So far, during my internal healing, I've learned a big lesson about myself.
I am the cure to several generational traumas.
I've connected to my internal self on a deeper scale with some journaling, meditation, and re-visualization of unexplained past traumas. I'm talking about the odd and repeated nightmares that we can't trace back to any meaning. Although I've sat with these messages because I believe my mind had encapsulated them for so long, I needed to dig deeper to understand my fears and triggers.
Most of these visuals were men approaching me without consent. A young girl (myself) standing frozen and appalled in these memories, while my stomach dropped of anxiousness.
During this meditative state, my breathing skipped various heartbeats, and tears flooded my entire face.
I concluded: my younger self was carrying the baggage of unexplained traumas that repeated during different generations.
All the women in my family had and are currently under misogynist control. But it's quite common within the Latinx community due to its set traditional gender roles that pushed the idea of "machismo." The man being the stern breadwinner with all the control over the woman, who stayed complacent or otherwise be punished (sexually, mentally, physically).
This idea can be traced back to the early days of imperialism.
I remember my grandfather ("Tata") would tell me at a young age how proud he was to have grown up in a California that wasn't colonized. He was of native descent and held that close to his heart and soul. It was admirable to me. Even in his last days, I still remember him calling me over on his death bed and sharing the last sweet words of love. He wanted the best for my soul because he didn't want us (the women) of our family to replicate the hurt. His last "I love you" still resonates with me today because I knew this man loved me for me not for what I could offer as a woman.
I told myself I'd be the one to change this because of the unspoken promise my grandfather had shared with me on his death bed.
As I grew older, I realized that our indigenous roots are patronized and targeted because of these systematic harms: colorism and racism. My ancestors had to carry that weight themselves as they surrendered their land. I can't even imagine the hurt my women ancestors had to go through such as sexual, physical, and verbal harassment during these turbulent times of violence.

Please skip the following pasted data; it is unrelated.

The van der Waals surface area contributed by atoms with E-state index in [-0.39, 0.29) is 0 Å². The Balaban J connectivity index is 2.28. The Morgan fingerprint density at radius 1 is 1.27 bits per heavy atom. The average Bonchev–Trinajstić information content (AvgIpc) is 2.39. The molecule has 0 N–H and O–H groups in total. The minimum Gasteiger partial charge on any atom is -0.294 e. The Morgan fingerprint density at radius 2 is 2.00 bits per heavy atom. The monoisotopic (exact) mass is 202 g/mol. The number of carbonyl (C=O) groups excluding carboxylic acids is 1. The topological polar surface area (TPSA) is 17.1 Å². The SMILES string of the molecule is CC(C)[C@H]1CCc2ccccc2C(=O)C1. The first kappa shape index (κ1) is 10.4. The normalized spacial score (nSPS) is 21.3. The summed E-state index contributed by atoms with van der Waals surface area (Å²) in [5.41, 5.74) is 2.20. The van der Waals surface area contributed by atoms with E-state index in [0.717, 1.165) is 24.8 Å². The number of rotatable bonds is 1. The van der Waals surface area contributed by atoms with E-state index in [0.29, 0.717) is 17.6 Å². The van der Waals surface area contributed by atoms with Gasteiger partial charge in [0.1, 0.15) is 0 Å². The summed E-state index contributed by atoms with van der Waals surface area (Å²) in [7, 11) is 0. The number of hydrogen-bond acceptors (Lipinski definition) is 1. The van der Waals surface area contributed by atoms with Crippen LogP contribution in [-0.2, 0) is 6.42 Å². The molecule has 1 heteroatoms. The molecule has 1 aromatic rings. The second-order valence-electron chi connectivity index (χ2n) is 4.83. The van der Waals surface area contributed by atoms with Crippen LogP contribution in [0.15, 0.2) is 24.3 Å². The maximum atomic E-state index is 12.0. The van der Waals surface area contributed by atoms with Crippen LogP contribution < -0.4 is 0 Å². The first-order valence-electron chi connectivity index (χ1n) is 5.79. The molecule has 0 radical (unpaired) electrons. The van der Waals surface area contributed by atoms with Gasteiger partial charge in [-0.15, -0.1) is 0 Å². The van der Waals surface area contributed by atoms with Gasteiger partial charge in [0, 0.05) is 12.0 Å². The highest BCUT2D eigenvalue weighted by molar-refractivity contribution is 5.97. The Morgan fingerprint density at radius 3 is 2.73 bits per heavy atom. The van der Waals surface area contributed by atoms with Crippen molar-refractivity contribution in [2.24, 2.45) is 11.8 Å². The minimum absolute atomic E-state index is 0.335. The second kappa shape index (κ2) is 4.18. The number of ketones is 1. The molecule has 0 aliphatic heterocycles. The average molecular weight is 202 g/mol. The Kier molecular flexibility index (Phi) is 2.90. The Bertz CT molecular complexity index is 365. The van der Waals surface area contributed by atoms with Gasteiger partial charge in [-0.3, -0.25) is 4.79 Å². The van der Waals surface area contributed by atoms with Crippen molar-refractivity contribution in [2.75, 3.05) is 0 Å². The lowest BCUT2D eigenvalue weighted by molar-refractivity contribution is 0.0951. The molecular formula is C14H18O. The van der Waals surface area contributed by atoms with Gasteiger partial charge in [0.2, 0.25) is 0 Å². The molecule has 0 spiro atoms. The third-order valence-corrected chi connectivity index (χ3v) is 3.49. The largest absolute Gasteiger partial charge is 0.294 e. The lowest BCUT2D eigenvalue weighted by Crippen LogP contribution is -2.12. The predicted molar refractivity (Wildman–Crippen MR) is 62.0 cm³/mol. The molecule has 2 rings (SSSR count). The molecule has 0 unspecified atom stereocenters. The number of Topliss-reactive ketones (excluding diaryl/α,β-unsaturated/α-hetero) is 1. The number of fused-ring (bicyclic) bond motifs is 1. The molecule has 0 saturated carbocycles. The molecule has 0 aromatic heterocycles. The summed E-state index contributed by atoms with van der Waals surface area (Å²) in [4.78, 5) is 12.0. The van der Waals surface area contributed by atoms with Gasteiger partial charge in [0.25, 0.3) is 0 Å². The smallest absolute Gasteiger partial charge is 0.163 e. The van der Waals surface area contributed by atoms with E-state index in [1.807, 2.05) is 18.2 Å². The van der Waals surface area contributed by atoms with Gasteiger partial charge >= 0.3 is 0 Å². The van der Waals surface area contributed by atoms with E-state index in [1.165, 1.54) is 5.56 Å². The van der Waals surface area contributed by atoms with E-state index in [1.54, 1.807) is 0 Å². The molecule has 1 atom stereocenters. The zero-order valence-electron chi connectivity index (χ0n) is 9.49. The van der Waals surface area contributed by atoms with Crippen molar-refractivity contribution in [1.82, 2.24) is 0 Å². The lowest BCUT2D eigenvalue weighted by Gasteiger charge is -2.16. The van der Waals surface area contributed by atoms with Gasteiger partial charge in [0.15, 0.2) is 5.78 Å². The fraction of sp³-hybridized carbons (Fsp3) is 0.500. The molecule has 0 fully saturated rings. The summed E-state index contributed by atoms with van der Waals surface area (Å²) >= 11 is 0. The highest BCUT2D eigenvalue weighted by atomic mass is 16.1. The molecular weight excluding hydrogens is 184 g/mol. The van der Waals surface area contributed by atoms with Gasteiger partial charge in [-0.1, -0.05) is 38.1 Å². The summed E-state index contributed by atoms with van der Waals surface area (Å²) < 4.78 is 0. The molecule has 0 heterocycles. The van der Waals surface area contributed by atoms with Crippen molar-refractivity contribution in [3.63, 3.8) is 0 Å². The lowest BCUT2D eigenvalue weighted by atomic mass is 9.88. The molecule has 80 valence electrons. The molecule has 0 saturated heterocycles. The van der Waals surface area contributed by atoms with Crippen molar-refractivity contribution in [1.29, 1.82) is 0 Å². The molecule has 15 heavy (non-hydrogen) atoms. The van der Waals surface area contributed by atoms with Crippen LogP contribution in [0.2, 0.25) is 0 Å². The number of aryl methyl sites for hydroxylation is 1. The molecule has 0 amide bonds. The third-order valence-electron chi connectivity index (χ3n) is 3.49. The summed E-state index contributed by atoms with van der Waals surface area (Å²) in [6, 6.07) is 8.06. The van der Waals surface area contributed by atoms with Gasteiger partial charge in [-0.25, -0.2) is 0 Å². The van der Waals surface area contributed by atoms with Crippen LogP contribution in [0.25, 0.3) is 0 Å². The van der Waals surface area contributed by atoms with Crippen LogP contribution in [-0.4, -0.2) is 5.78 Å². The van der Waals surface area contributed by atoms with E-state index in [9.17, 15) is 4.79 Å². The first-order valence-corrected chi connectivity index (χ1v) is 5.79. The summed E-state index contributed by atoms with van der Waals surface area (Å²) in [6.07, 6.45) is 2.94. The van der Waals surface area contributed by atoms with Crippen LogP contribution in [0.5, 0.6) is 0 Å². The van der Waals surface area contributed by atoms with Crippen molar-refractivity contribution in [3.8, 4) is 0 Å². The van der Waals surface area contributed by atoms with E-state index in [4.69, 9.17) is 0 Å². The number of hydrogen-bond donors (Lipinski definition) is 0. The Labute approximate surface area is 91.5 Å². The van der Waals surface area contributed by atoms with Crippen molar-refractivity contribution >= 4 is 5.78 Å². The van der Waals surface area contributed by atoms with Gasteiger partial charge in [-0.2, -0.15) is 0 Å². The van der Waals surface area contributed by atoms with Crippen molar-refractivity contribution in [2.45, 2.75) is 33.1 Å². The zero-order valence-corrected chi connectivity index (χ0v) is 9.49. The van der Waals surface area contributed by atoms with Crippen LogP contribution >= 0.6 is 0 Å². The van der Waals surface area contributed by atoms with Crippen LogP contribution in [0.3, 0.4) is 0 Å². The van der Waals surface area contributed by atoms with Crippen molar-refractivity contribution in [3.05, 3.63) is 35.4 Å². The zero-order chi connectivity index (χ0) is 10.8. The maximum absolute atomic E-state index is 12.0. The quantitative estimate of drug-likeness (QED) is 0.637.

Recently, I went to a Yoni Steam ritual at a botanica near my job. The small, cozy sacred space was a random find during my lunchtime one day. I felt a need to pick up incense and googled the nearest shop.
As I approached the space, I met the enthusiastic owner. I believe she sensed my grief and "heavy head" that she started to communicate with me about her healing services. I remember being in awe with her thought process and teared up once I left. For once in the past year, I felt safe.
I then became intrigued by her full-moon Yoni Steam ritual. I immediately signed up and anticipated the day of the healing ritual. As the day approached, I was filled with excitement and fear. I met different women with different life paths, and we all connected through our spiritual journey. We meditated over these distanced seats that contained hot herbal steam, thanking our ancestors, and opening up the communication gateway through tarot cards.
It was a blissful moment.
At the end of the ritual, I committed to a waist bead and several self-love affirmations. All the women stayed and witnessed this moment, and it felt amazing. We all shared our goodbyes and heart-warming farewells and headed out into the soul and skin-kissing rain.
This night I made a vow to myself that I was capable of healing the pain of my bloodline. However, if I couldn't fully heal these cycles of pain, I'd be okay in knowing that I attempted to do so.